Men sell wood outside in the Syrian city of Deir Ezzor, parts of which were siezed by the Islamic State in 2014 after the group's lightning advance across large areas of Syria and neighbouring Iraq
Men sell wood outside in the Syrian city of Deir Ezzor, parts of which were siezed by the Islamic State in 2014 after the group's lightning advance across large areas of Syria and neighbouring Iraq © Ayham al-Mohammad - AFP
Men sell wood outside in the Syrian city of Deir Ezzor, parts of which were siezed by the Islamic State in 2014 after the group's lightning advance across large areas of Syria and neighbouring Iraq
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Ayham al-Mohammad, AFP
Last updated: January 1, 1970

Jihadist siege chokes Syria's Deir Ezzor

In the Syrian city of Deir Ezzor, a two-year siege by the Islamic State group has forced taxi driver Mohammed al-Obeid to find a new job and turned its park into a cemetery.

Instead of ferrying customers around the eastern city with its fuel shortages, he now buys old furniture and breaks it up for resale as firewood for cooking and heating.

"People sell me household furniture -- beds and wardrobes -- and other wooden objects so they can use the money to buy food," Obeid said in the Jura district where he sells the wood outside his house.

IS jihadists seized parts of Deir Ezzor in 2014 after a lightning advance across large areas of Syria and neighbouring Iraq.

In January 2015, they imposed a choking siege on the regime-held west of the city, which the UN says is home to around a third of the city's pre-war population of 300,000.

Nearly one million people in Syria are living under siege, according to the United Nations, mostly in areas surrounded by government forces.

Deir Ezzor is the only place where IS has imposed a siege on a pocket of regime-held territory.

With no way in or out except by military helicopter, civilians in the city are trapped and have scarce supplies of food and fuel.

The World Food Programme has air-dropped aid to the city -- the only besieged part of the country to receive such assistance.

The regime's key ally Russia has also delivered aid by air.

- Queueing for rations -

But in the market on Al-Wadi street, there's still little on offer to weary, hungry residents.

Rocket and spinach aside, few vegetables are available among the cigarettes, chickens and canned foods.

And what is available is often beyond the means of local residents, with a kilo (two pounds) of fly-ridden meat on sale for 15,000 Syrian pounds ($30, 28 euros).

"In two years I haven't eaten meat, fruit or biscuits because of the siege," said 12-year-old Mustafa al-Musa.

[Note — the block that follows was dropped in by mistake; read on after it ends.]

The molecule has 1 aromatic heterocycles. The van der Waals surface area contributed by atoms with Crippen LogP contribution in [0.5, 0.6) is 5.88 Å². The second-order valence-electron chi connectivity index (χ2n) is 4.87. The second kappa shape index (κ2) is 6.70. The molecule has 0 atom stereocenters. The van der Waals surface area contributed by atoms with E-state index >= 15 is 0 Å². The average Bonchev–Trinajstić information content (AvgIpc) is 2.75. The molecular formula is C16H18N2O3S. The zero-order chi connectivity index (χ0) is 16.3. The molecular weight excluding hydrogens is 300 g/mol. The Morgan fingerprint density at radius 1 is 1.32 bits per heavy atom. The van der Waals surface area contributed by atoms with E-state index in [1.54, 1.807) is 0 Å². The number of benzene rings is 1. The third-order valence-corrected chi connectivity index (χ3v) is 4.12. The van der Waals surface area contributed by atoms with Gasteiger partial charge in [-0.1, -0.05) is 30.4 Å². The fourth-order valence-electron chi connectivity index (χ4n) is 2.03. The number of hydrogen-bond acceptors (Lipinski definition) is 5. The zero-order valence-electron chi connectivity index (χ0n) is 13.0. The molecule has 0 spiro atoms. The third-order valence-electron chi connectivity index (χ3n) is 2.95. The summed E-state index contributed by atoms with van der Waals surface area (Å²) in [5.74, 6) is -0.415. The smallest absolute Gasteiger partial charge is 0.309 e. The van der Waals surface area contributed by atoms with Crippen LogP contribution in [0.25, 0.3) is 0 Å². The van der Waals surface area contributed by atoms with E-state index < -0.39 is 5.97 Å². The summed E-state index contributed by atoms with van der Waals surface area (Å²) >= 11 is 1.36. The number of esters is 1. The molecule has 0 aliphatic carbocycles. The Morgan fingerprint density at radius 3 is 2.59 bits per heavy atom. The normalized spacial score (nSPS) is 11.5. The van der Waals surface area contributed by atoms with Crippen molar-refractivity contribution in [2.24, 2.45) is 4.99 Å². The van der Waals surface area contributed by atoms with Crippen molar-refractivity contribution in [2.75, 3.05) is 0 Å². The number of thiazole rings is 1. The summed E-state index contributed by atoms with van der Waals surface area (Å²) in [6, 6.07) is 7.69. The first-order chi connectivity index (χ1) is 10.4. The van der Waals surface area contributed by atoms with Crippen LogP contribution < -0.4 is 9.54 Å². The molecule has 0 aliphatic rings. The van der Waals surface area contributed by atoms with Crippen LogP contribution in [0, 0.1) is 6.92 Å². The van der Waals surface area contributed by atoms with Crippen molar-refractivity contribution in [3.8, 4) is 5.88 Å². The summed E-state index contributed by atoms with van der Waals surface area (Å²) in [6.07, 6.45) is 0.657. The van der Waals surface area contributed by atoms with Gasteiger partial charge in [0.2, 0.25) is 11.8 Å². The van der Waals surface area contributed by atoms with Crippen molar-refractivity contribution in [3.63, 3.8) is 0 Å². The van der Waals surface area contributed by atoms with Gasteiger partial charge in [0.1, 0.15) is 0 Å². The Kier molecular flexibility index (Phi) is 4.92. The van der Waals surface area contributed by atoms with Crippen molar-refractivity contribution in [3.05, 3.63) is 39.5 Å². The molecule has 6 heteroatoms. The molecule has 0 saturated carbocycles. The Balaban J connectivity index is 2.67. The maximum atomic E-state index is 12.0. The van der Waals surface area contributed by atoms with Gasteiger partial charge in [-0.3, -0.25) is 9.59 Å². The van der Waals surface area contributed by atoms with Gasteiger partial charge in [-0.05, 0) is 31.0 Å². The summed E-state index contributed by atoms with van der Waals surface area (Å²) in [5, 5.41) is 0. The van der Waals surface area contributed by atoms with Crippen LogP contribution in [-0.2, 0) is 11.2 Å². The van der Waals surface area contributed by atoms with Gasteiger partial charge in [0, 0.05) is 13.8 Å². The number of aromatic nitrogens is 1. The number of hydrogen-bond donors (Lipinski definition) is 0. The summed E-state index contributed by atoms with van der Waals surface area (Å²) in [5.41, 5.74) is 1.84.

"I miss all those foods."

The government now provides free bread to needy residents, distributing it through the Syrian Red Crescent society which expects to hand out 17,000 batches by the end of November.

Outside a nearby public bakery, dozens of locals gathered to wait for rations.

"We stand here for hours waiting for a bag of bread to keep us alive," said Um Khaled, a retired government employee in her sixties.

"The siege means we never have enough, and we suffer for hours in the cold and the heat to get a few loaves."

Residents have also been forced to dig wells for water, because fuel shortages make it virtually impossible to power pumps.

- Park turned into cemetery -

Without fuel, residents can also no longer make the long drive to the outskirts of the city to bury their dead at the official cemetery.

So instead, the only park in Jura district has become a sun-baked burial ground, where children play among dozens of makeshift headstones.

"The park used to be full of trees and green grass, and was a relaxing place for locals," said Khalaf al-Saleh, a local in his forties.

"But the blockade and the main cemetery's distance from the city meant it had to be turned into a cemetery for the dead from the besieged neighbourhoods."

IS jihadists have also cut the city's electricity supply and Internet access, leaving residents with little in the way of either light or entertainment.

Deprived of television, residents say they feel cut off from the outside world.

Cafe owners who can afford generators have capitalised though, setting up TV sets for customers willing to pay inflated prices for a hot drink and a water pipe while they catch up on news.

The government has hired Chinese companies to link the town via satellite to the mobile phone network, but it only operates a few hours a day for lack of fuel.

Resident Um Bassel, a housewife in her fifties, says she is tired of the siege.

"We have nothing left but the clothes we are wearing, which barely cover us enough because they have been washed so many times.

"We want to break the blockade and go back to feeling like we are humans who deserve to live."

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